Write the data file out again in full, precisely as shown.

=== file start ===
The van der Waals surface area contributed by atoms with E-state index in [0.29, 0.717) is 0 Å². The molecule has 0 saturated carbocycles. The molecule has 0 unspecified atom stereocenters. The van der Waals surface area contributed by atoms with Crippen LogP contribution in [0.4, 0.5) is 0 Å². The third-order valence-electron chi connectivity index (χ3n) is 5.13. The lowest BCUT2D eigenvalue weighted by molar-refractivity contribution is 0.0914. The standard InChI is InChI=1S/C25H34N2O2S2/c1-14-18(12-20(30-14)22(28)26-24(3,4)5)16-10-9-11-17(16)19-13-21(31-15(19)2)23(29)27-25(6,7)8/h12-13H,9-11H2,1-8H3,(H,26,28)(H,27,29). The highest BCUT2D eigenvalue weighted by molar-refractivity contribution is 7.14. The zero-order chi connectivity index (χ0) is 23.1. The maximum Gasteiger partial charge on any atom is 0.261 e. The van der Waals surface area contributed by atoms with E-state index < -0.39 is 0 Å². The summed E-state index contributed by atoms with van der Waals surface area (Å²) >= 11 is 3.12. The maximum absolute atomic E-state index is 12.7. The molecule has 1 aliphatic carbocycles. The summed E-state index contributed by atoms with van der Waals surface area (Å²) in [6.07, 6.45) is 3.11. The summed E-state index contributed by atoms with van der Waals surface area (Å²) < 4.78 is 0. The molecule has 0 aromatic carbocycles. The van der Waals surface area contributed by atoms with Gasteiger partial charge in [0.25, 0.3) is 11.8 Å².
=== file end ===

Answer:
The van der Waals surface area contributed by atoms with E-state index in [0.29, 0.717) is 0 Å². The molecule has 0 saturated carbocycles. The molecule has 0 unspecified atom stereocenters. The van der Waals surface area contributed by atoms with Crippen LogP contribution in [0.4, 0.5) is 0 Å². The third-order valence-electron chi connectivity index (χ3n) is 5.13. The lowest BCUT2D eigenvalue weighted by molar-refractivity contribution is 0.0914. The standard InChI is InChI=1S/C25H34N2O2S2/c1-14-18(12-20(30-14)22(28)26-24(3,4)5)16-10-9-11-17(16)19-13-21(31-15(19)2)23(29)27-25(6,7)8/h12-13H,9-11H2,1-8H3,(H,26,28)(H,27,29). The highest BCUT2D eigenvalue weighted by molar-refractivity contribution is 7.14. The zero-order chi connectivity index (χ0) is 23.1. The maximum Gasteiger partial charge on any atom is 0.261 e. The van der Waals surface area contributed by atoms with E-state index < -0.39 is 0 Å². The summed E-state index contributed by atoms with van der Waals surface area (Å²) >= 11 is 3.12. The maximum absolute atomic E-state index is 12.7. The molecule has 1 aliphatic carbocycles. The summed E-state index contributed by atoms with van der Waals surface area (Å²) in [6.07, 6.45) is 3.11. The summed E-state index contributed by atoms with van der Waals surface area (Å²) < 4.78 is 0. The molecule has 0 aromatic carbocycles. The van der Waals surface area contributed by atoms with Gasteiger partial charge in [0.25, 0.3) is 11.8 Å².